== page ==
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Tick   /tɪk/   Listen
Tick

noun
1.
A metallic tapping sound.  Synonym: ticking.
2.
Any of two families of small parasitic arachnids with barbed proboscis; feed on blood of warm-blooded animals.
3.
A mark indicating that something has been noted or completed etc..  Synonyms: check, check mark.
4.
A light mattress.



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"Tick" Quotes from Famous Books



... pastorela. a drama relative to the Nativity. pastores. shepherds. patio. inside court of house. pelico, mai. tobacco, with chili and lime. peso. a money denomination, one hundred centavos, one dollar. petate. mat. pinolillo. a species of tick. pinto. a disease, spotted skin. pita. a fibre. pitero. a fifer. pito. fife. plaza. town square. portales. a building with corridor in front. posol, posole. corn prepared to carry on journey, for ...
— In Indian Mexico (1908) • Frederick Starr

... of no other way to account for Tick-Tock's spooked behavior—nor, to be honest about it, for the manner her own nerves were acting up without visible ...
— Novice • James H. Schmitz

... and at the back of this bit of lawn was a lot of clothes hung out on clothes-lines. Of course, I could not have seen all those things at once, but they came upon me like a single picture, for in one tick of a watch I went over that flagstone path and into that front door and through that house and out of that back door, and past that young man and that young woman, and head and heels both foremost at once, dashed slam-bang ...
— Pomona's Travels - A Series of Letters to the Mistress of Rudder Grange from her Former - Handmaiden • Frank R. Stockton

... small mess of greens. Knew you'd be disgusted, and sat down to see what we could do. Then Jack piped up, and said he'd show us a place where we could get a plenty. 'Come on,' said we, and after leading us a nice tramp, he brought us out at Morse's greenhouse. So we got a few on tick, as we had but four cents among us, and there you are. Pretty clever of ...
— Jack and Jill • Louisa May Alcott

... sees how the knot's tied. Ye know, my functions are turned t' most everything; and it makes a body see through a thing just as straight as—. Pest on't! Ye see, it's mighty likely property,—don't strike such every day. That gal 'll bring a big tick in ...
— Our World, or, The Slaveholders Daughter • F. Colburn Adams

... with kindly eyes. He sits in a glass cage and about him are a score or more of clocks all ticking soundly and all surrounded by an extra dial of small numbers running from one to a thousand. Each number means a workman—each tick of the clock a moment of his life gone in the service of the pickle company. I rap on the window of ...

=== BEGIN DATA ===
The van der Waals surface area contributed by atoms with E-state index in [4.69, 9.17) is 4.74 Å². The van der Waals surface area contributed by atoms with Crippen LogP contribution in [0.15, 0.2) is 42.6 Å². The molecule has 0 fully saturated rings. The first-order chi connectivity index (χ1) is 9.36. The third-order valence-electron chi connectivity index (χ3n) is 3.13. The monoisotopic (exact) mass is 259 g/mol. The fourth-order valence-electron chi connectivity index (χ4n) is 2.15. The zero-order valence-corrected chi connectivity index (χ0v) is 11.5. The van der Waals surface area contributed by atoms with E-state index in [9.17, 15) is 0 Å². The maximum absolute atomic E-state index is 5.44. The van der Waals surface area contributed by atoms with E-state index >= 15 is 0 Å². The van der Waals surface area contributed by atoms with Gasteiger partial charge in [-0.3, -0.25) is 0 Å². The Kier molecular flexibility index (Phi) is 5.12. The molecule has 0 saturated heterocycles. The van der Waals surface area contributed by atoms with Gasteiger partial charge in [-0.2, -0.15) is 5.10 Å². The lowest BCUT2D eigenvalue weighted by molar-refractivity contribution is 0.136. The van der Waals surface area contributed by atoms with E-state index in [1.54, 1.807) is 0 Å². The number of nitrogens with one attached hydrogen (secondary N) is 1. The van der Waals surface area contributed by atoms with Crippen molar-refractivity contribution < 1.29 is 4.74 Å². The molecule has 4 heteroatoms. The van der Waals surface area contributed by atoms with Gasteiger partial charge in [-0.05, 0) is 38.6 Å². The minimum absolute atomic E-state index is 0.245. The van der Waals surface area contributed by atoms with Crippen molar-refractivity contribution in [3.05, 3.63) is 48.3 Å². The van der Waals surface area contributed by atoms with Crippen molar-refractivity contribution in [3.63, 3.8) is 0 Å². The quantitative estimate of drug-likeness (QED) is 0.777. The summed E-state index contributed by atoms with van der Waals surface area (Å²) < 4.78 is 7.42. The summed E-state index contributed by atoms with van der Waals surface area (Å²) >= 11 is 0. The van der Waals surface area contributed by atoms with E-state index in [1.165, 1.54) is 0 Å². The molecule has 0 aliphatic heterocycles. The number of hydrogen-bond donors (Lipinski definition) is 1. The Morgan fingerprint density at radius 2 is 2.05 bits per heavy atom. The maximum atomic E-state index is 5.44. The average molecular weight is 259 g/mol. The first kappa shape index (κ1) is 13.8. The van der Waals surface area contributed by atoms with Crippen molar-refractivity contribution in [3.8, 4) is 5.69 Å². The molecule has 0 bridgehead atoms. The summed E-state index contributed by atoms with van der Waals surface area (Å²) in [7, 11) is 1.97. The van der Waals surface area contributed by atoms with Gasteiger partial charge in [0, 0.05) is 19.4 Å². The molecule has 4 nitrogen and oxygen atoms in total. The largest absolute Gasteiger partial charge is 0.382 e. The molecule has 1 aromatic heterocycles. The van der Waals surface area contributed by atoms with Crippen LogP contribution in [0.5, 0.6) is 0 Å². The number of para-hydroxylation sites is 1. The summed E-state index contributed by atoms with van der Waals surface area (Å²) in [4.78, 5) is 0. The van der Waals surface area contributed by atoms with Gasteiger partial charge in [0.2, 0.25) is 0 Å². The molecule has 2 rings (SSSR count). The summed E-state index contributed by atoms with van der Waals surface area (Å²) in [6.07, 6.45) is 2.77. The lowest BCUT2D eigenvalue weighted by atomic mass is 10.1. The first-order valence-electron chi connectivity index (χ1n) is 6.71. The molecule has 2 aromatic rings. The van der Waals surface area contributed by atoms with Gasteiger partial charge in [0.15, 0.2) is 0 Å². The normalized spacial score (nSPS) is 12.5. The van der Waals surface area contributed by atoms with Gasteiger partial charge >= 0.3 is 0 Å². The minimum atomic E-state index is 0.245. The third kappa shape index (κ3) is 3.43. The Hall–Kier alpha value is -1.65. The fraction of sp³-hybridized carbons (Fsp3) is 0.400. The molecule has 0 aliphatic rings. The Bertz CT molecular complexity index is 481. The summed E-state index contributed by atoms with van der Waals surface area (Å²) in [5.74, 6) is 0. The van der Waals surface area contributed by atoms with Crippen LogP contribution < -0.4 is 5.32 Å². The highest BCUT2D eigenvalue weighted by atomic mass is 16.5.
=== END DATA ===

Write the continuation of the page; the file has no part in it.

— The Woman Who Toils - Being the Experiences of Two Gentlewomen as Factory Girls • Mrs. John Van Vorst and Marie Van Vorst

... Sleep may be had in that deep den of all. There anguish does not sting; nor pleasure pall: Woe-hurricanes beat ever at the gate, 530 Yet all is still within and desolate. Beset with plainful gusts, within ye hear No sound so loud as when on curtain'd bier The death-watch tick is stifled. Enter none Who strive therefore: on the sudden it is won. Just when the sufferer begins to burn, Then it is free to him; and from an urn, Still fed by melting ice, he takes a draught— Young Semele such richness never quaft In her maternal longing. ...
— Endymion - A Poetic Romance • John Keats

... tick—finishes the free ends of all lines used in making a Roman capital. The value of the serif in stone-cut letters seems obvious. To define the end of a free line a sharp cut was made across it with the chisel, and as the chisel was usually wider than the thin line this cut extended beyond ...
— Letters and Lettering - A Treatise With 200 Examples • Frank Chouteau Brown

... like the silken floss of the maize, hung Over his shoulders; his forehead was high; and glasses with horn bows Sat astride on his nose, with a look of wisdom supernal. Father of twenty children was he, and more than a hundred Children's children rode on his knee, and heard his great watch tick. Four long years in the times of the war had he languished a captive, Suffering much in an old French fort as the friend of the English. Now, though warier grown, without all guile or suspicion, Ripe ...
— The Children's Own Longfellow • Henry W. Longfellow